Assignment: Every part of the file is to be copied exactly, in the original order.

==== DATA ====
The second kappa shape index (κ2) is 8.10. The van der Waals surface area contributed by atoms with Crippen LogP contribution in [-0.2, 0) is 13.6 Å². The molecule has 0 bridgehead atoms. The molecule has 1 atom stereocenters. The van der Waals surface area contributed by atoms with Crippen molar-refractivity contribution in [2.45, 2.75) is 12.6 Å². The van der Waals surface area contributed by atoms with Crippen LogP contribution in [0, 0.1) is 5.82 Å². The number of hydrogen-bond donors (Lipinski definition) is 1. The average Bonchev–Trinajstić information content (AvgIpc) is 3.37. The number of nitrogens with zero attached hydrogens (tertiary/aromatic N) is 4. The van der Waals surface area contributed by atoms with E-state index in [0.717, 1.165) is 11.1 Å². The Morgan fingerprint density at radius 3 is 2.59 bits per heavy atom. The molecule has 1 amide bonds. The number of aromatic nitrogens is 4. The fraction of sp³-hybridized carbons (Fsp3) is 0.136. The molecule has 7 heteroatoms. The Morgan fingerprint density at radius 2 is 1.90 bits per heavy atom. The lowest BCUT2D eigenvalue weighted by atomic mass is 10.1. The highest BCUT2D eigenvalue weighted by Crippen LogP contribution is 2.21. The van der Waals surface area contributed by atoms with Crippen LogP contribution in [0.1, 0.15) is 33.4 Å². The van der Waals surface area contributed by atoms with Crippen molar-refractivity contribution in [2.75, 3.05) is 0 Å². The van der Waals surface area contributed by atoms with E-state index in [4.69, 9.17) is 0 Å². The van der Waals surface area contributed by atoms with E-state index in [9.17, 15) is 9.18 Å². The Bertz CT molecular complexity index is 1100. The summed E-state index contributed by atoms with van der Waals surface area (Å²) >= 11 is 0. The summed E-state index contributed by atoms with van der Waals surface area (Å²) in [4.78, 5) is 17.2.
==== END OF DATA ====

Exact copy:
The second kappa shape index (κ2) is 8.10. The van der Waals surface area contributed by atoms with Crippen LogP contribution in [-0.2, 0) is 13.6 Å². The molecule has 0 bridgehead atoms. The molecule has 1 atom stereocenters. The van der Waals surface area contributed by atoms with Crippen molar-refractivity contribution in [2.45, 2.75) is 12.6 Å². The van der Waals surface area contributed by atoms with Crippen LogP contribution in [0, 0.1) is 5.82 Å². The number of hydrogen-bond donors (Lipinski definition) is 1. The average Bonchev–Trinajstić information content (AvgIpc) is 3.37. The number of nitrogens with zero attached hydrogens (tertiary/aromatic N) is 4. The van der Waals surface area contributed by atoms with E-state index in [0.717, 1.165) is 11.1 Å². The Morgan fingerprint density at radius 3 is 2.59 bits per heavy atom. The molecule has 1 amide bonds. The number of aromatic nitrogens is 4. The fraction of sp³-hybridized carbons (Fsp3) is 0.136. The molecule has 7 heteroatoms. The Morgan fingerprint density at radius 2 is 1.90 bits per heavy atom. The lowest BCUT2D eigenvalue weighted by atomic mass is 10.1. The highest BCUT2D eigenvalue weighted by Crippen LogP contribution is 2.21. The van der Waals surface area contributed by atoms with Crippen LogP contribution in [0.1, 0.15) is 33.4 Å². The van der Waals surface area contributed by atoms with Crippen molar-refractivity contribution in [2.75, 3.05) is 0 Å². The van der Waals surface area contributed by atoms with E-state index in [4.69, 9.17) is 0 Å². The van der Waals surface area contributed by atoms with E-state index in [9.17, 15) is 9.18 Å². The Bertz CT molecular complexity index is 1100. The summed E-state index contributed by atoms with van der Waals surface area (Å²) >= 11 is 0. The summed E-state index contributed by atoms with van der Waals surface area (Å²) in [4.78, 5) is 17.2.